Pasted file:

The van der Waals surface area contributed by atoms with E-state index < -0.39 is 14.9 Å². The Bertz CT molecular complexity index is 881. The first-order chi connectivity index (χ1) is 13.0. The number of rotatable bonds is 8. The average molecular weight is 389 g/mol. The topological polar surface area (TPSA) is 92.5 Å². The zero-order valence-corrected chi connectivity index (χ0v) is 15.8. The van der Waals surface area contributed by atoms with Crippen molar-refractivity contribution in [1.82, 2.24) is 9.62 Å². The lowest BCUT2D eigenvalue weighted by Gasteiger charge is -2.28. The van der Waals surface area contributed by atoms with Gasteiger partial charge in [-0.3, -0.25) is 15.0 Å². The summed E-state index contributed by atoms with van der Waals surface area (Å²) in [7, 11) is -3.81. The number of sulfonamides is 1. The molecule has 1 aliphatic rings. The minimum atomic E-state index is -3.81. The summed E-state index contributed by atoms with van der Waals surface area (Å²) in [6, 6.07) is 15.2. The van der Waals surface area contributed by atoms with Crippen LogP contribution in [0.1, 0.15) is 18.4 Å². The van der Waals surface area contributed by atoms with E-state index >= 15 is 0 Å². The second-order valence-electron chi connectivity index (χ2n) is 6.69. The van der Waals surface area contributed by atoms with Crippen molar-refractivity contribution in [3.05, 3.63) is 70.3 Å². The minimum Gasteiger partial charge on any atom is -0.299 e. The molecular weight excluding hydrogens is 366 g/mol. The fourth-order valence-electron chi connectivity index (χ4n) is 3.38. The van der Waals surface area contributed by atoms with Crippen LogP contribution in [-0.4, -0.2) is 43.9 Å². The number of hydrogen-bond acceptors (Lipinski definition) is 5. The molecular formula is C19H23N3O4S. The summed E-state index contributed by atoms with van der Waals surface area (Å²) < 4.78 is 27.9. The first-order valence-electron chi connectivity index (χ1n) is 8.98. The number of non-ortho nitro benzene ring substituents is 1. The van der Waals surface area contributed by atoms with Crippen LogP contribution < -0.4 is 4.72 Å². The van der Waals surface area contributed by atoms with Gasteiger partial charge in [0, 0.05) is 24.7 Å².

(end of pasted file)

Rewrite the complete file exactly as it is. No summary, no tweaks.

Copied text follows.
The van der Waals surface area contributed by atoms with E-state index < -0.39 is 14.9 Å². The Bertz CT molecular complexity index is 881. The first-order chi connectivity index (χ1) is 13.0. The number of rotatable bonds is 8. The average molecular weight is 389 g/mol. The topological polar surface area (TPSA) is 92.5 Å². The zero-order valence-corrected chi connectivity index (χ0v) is 15.8. The van der Waals surface area contributed by atoms with Crippen molar-refractivity contribution in [1.82, 2.24) is 9.62 Å². The lowest BCUT2D eigenvalue weighted by Gasteiger charge is -2.28. The van der Waals surface area contributed by atoms with Gasteiger partial charge in [-0.3, -0.25) is 15.0 Å². The summed E-state index contributed by atoms with van der Waals surface area (Å²) in [7, 11) is -3.81. The number of sulfonamides is 1. The molecule has 1 aliphatic rings. The minimum atomic E-state index is -3.81. The summed E-state index contributed by atoms with van der Waals surface area (Å²) in [6, 6.07) is 15.2. The van der Waals surface area contributed by atoms with Crippen LogP contribution in [0.1, 0.15) is 18.4 Å². The van der Waals surface area contributed by atoms with E-state index >= 15 is 0 Å². The second-order valence-electron chi connectivity index (χ2n) is 6.69. The van der Waals surface area contributed by atoms with Crippen molar-refractivity contribution in [3.05, 3.63) is 70.3 Å². The minimum Gasteiger partial charge on any atom is -0.299 e. The molecular weight excluding hydrogens is 366 g/mol. The fourth-order valence-electron chi connectivity index (χ4n) is 3.38. The van der Waals surface area contributed by atoms with Crippen LogP contribution in [-0.4, -0.2) is 43.9 Å². The number of hydrogen-bond acceptors (Lipinski definition) is 5. The molecular formula is C19H23N3O4S. The summed E-state index contributed by atoms with van der Waals surface area (Å²) < 4.78 is 27.9. The first-order valence-electron chi connectivity index (χ1n) is 8.98. The number of non-ortho nitro benzene ring substituents is 1. The van der Waals surface area contributed by atoms with Crippen LogP contribution < -0.4 is 4.72 Å². The van der Waals surface area contributed by atoms with Gasteiger partial charge in [0, 0.05) is 24.7 Å².